Preface

Sponsor

Centre for Metropolitan History

Publication

Author

C. M. Clode (editor)

Year published

1875

Pages

5-11

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'Preface', Memorials of the Guild of Merchant Taylors: Of the Fraternity of St. John the Baptist in the City of London (1875), pp. V-XI. URL: http://british-history.ac.uk/report.aspx?compid=64097 Date accessed: 01 October 2014.


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Preface

I am anxious, in a few sentences, to explain the circumstances under which these Memorials have been printed for the use of the Fraternity.

The expediency of collecting into one volume all the information which in several volumes had, from time to time, been laid before Parliament, often suggested itself to me, and upon my accession to the Mastership of the Company, the Court of Assistants very readily sanctioned an expenditure, and gave authority for such a work.

During the investigation incident to its execution, I had frequent occasion to examine into the old Records of the Fraternity, and in doing so I came to the conclusion that some of these would, if printed, be a valuable contribution to civic if not to general history. Hence, therefore, I selected such as would in my judgment be read with interest by the Members of the Company.

These alone did not, however, appear to be all that was needed to make the work complete. It was essential that many facts, to be gleaned from other sources of information, should be compiled or brought together under such headings as I have adopted in these pages. Accordingly, I devoted such leisure as was available to me in prosecuting this undertaking, of which the present volume is the result.

It has been a self-imposed labour, which was entered upon without any anticipation that the materials would be so abundant as they have proved to be; and if in the progress of the work I have felt regret, it has arisen from the wish that an Author rather than an Editor had engaged himself in the task, and that his knowledge had enabled him to blend the History of Guilds with that of the City, in which they have occupied so conspicuous a part for many centuries.

The Government of London, under its Chief Magistrate, was developed in a two-fold aspect,—territorial in regard to commorancy and personal in regard to art or employment. The first was the Ward, presided over by the Alderman, the other the Guild, presided over by the Master. Each of these subordinate authorities owed his allegiance to the Chief Magistrate; they were members of a larger corporation of which he was the Head, and the latter swore before him to govern "the art or mysterie" for his year of office according "to the rules and ordinances approved here," (fn. 1) —that is in the supreme Civic Court. As, therefore, every citizen, as a security to society, had to enter into frank-pledge for his good behaviour as a resident, so had he to enter a Guild for his honesty and competency as a trader or craftsman.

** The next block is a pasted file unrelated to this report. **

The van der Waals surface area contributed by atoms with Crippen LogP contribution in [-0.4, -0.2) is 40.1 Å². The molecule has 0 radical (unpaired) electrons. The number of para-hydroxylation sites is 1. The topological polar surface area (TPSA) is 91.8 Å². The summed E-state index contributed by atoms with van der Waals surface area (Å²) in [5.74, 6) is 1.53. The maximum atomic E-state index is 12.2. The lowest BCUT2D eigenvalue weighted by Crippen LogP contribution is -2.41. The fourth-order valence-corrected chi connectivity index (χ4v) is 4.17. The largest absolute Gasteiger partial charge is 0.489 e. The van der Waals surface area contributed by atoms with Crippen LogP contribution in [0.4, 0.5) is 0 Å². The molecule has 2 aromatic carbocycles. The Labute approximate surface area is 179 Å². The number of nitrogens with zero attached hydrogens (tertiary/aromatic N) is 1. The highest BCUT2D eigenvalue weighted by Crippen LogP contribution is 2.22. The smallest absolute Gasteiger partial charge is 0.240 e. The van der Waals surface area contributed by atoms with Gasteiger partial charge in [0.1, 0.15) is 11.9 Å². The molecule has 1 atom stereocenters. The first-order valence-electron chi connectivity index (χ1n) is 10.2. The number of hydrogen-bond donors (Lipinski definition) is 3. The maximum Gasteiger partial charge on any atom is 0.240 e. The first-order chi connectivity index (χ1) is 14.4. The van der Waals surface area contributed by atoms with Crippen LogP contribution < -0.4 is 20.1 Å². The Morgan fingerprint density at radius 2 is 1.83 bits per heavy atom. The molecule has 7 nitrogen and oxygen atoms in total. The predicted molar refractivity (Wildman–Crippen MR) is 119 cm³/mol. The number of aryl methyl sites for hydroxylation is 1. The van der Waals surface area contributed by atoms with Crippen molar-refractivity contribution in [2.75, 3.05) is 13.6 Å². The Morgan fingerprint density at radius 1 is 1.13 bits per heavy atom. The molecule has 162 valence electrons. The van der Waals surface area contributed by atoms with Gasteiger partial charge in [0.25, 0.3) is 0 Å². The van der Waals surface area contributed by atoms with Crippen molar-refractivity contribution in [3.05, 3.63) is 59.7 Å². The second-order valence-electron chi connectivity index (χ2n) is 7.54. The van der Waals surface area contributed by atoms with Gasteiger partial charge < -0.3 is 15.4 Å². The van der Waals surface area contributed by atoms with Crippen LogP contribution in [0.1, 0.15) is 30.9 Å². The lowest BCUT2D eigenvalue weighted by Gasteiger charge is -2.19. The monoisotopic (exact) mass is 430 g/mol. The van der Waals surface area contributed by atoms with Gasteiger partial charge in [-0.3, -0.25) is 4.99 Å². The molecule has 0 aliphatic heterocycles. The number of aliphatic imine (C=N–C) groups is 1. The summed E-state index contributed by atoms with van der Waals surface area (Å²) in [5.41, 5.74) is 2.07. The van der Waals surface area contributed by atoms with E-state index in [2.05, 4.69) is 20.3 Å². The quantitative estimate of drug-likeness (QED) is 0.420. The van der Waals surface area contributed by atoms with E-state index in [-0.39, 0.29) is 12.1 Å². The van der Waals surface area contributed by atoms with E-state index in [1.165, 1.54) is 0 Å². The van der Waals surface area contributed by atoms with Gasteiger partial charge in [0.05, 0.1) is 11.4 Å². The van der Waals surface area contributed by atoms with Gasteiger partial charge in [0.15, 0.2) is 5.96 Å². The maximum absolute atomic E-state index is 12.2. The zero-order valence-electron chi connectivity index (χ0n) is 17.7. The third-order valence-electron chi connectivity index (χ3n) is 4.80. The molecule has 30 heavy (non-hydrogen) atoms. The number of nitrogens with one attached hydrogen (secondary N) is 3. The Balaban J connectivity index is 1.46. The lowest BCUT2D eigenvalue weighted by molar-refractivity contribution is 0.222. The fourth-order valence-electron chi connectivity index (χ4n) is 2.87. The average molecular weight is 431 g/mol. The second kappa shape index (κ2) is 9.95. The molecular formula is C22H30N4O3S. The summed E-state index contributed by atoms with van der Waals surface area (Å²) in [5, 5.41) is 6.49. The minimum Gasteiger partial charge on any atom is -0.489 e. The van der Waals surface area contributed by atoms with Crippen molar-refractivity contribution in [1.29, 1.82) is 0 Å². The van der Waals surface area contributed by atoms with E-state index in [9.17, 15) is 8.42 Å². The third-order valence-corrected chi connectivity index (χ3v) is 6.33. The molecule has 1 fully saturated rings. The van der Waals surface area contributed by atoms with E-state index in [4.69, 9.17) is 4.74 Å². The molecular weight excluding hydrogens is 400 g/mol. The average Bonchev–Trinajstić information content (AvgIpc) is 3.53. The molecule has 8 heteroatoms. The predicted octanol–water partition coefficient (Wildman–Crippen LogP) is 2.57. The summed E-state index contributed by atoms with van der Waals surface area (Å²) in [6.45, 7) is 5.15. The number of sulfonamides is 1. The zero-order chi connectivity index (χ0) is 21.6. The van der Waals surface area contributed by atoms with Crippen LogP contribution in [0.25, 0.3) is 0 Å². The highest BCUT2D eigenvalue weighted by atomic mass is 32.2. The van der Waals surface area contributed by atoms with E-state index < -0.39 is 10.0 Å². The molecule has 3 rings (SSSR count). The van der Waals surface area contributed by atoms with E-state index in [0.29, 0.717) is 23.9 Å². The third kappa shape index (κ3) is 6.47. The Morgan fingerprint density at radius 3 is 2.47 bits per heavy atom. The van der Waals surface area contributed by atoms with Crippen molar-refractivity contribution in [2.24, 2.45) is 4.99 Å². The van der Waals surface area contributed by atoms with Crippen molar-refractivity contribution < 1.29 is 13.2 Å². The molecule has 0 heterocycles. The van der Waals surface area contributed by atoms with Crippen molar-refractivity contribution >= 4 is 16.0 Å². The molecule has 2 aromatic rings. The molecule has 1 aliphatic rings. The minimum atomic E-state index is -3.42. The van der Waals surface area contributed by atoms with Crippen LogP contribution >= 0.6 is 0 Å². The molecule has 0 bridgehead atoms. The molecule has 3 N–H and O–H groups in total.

The ambition of these Guilds, aided by the wise policy of the Crown to increase its own influence over the citizens, led in time to their incorporation under Royal Charter. Yet, in these instances, it will be noticed that care was taken not to destroy the authority of the Lord Mayor, but in subordination to the higher sanction of the Crown to preserve his controlling power, by giving him a veto upon the rules and ordinances made and upon the judgments pronounced by the Master for the government of the Mysterie.

Starting with the impetus of a defined constitutional existence the City Guilds gradually increased both in number and in importance. Each member thereof individually, though it may be imperceptibly, realised the truth of Lord Bacon's aphorism, "that if the force of custom, simple and separate, be great, the force of custom, copulate and conjoined, is far greater, for there example teacheth, company comforteth, emulation quickeneth, glory raiseth"; so that in these associations, and by their influence, the industrious and honest craftsman passed through the gradations of employer, trader, merchant, Sheriff and Lord Mayor, until these Guilds, as seed plots for fame, reared men like Whittington and Gresham, who, by their commercial adventure throughout the world, spread the renown of London and upheld the character of its citizens for integrity and benevolence.

But these were results slowly attained, and the Guild is to be traced through many stages of development. Taking our own as an illustration of others, we may notice that it came into existence adopting as its emblem the highest type of humanity, "St. John the Baptist." No text or precept of divine truth is to be found anywhere scattered throughout its records, but this great ideal was ever before the Guild, for the incidents of the Prophet's life and death were pictured on the surrounding walls of their place of assembly, and were woven upon their vestments and burial clothes.